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Viewpoint: How do you put value on today’s longshore workers?

That’s the billion-dollar question for both German and US ports

The German trade union Ver.di and the Central Association of German Seaport Companies (ZDS) will enter into their sixth round of negotiations on Tuesday. (Photo: Shutterstock)

Labor strikes and slowdowns at ports in Germany, Antwerp, Belgium, and Rotterdam, Netherlands, are crippling trade and could trigger more logistical inflationary pressures for U.S. importers and consumers.

The German trade union Ver.di and the Central Association of German Seaport Companies (ZDS) will enter into their sixth round of negotiations on Tuesday. After warning strikes surrounding the subject of wage increases, the congestion that has been created is so solid that it will take at least three months for the pileup to be cleared out of the ports, according to Andreas Braun, Europe, Middle East and Africa ocean product director for Crane Worldwide Logistics.

“Ocean carriers have diverted to Antwerp and Rotterdam but this has now created congestion at those ports,” Braun said. “A domino effect of congestion has been created and delays at other European ports and this is expanding over into the U.S. East Coast. There is no avoiding it.”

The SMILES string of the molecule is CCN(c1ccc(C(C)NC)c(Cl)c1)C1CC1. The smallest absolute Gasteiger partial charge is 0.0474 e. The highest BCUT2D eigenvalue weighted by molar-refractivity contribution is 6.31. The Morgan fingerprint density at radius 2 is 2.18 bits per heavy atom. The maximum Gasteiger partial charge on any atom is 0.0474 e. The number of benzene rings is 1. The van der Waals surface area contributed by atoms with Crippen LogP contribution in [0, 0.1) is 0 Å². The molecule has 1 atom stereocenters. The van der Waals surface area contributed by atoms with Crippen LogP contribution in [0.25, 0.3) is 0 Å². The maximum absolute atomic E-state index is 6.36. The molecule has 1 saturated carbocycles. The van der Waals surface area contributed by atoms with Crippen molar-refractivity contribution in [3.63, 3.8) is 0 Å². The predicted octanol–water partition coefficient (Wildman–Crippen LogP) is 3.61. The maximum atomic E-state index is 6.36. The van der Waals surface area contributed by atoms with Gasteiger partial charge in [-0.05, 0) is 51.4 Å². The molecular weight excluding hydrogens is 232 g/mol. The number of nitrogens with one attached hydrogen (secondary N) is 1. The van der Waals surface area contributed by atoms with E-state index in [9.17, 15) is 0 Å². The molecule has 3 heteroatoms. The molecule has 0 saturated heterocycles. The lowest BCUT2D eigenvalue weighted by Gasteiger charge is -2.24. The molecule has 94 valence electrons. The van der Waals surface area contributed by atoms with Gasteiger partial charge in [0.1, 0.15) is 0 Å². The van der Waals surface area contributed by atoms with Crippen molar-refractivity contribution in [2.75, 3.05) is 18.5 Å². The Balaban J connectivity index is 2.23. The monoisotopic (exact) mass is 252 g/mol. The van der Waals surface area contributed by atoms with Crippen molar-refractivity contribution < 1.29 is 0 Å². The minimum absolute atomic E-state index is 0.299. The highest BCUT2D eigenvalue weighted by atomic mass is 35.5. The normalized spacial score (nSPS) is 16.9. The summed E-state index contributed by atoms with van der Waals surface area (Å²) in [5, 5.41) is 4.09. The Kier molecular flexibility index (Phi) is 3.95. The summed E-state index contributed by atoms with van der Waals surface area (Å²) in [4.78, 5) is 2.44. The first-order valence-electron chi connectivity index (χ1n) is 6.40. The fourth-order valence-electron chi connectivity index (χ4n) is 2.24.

Antwerp’s union recently had a one-day strike protesting for a better wage in the face of rising inflation. The rails in Rotterdam are currently crippled under miles of piled-up containers as a result of labor slowdowns and the rails being shut down because of jammed yard capacity at the German ports of Hamburg and Bremerhaven.

According to the CNBC Supply Chain Heat Map, the majority of pipes of trade within the European port system are clogged — from vessel availability to trucking to container availability and processing.

Source: CNBC Supply Chain Heat Map

Braun explained the delays have U.S. importers now adding four to five weeks into their calendars when looking to book a vessel. The rail congestion has also created a dislocation of containers, which is impacting availability.


Dislocation of containers was one of the reasons behind the push-up in rates during the pandemic and Braun said it could happen again. These costs are passed over to the consumer, which adds to inflation.

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“The issue with the empties starts with the importing vessels which are delayed and then you have the ports that are congested,” explained Braun. “Normally, you would get your containers out of the hinterland but that is a challenge because of rail congestion. Capacity constraints can put pressure on rates.”

US labor and trade

In the United States, logistics managers are holding their collective breath to see if the International Longshore and Warehouse Union and the Pacific Maritime Association will stick to their joint statement that they are not planning any strikes or lockouts. One of the issues being discussed is a fair wage, just like what is being negotiated in Europe. While the location of the workers may be different, the subject of pay is the same.